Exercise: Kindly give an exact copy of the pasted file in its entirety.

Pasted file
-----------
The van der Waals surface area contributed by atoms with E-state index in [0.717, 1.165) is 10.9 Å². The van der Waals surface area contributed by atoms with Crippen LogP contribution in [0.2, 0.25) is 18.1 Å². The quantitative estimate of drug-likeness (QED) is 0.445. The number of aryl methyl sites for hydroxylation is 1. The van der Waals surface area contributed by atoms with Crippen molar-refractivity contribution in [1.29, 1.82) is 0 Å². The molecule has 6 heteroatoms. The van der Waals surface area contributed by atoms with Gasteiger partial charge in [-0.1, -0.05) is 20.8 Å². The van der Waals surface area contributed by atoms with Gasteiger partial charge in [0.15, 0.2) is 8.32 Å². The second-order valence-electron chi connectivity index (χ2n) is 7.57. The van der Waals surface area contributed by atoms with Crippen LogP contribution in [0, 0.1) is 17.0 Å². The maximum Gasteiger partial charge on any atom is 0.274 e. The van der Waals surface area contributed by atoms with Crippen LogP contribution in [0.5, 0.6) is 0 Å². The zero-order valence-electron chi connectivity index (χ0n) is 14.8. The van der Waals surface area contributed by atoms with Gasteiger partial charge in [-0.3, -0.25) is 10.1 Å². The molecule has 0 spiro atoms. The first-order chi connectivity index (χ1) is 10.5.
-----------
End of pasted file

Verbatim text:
The van der Waals surface area contributed by atoms with E-state index in [0.717, 1.165) is 10.9 Å². The van der Waals surface area contributed by atoms with Crippen LogP contribution in [0.2, 0.25) is 18.1 Å². The quantitative estimate of drug-likeness (QED) is 0.445. The number of aryl methyl sites for hydroxylation is 1. The van der Waals surface area contributed by atoms with Crippen molar-refractivity contribution in [1.29, 1.82) is 0 Å². The molecule has 6 heteroatoms. The van der Waals surface area contributed by atoms with Gasteiger partial charge in [-0.1, -0.05) is 20.8 Å². The van der Waals surface area contributed by atoms with Gasteiger partial charge in [0.15, 0.2) is 8.32 Å². The second-order valence-electron chi connectivity index (χ2n) is 7.57. The van der Waals surface area contributed by atoms with Crippen LogP contribution in [0, 0.1) is 17.0 Å². The maximum Gasteiger partial charge on any atom is 0.274 e. The van der Waals surface area contributed by atoms with Crippen LogP contribution in [0.5, 0.6) is 0 Å². The zero-order valence-electron chi connectivity index (χ0n) is 14.8. The van der Waals surface area contributed by atoms with Gasteiger partial charge in [-0.3, -0.25) is 10.1 Å². The molecule has 0 spiro atoms. The first-order chi connectivity index (χ1) is 10.5.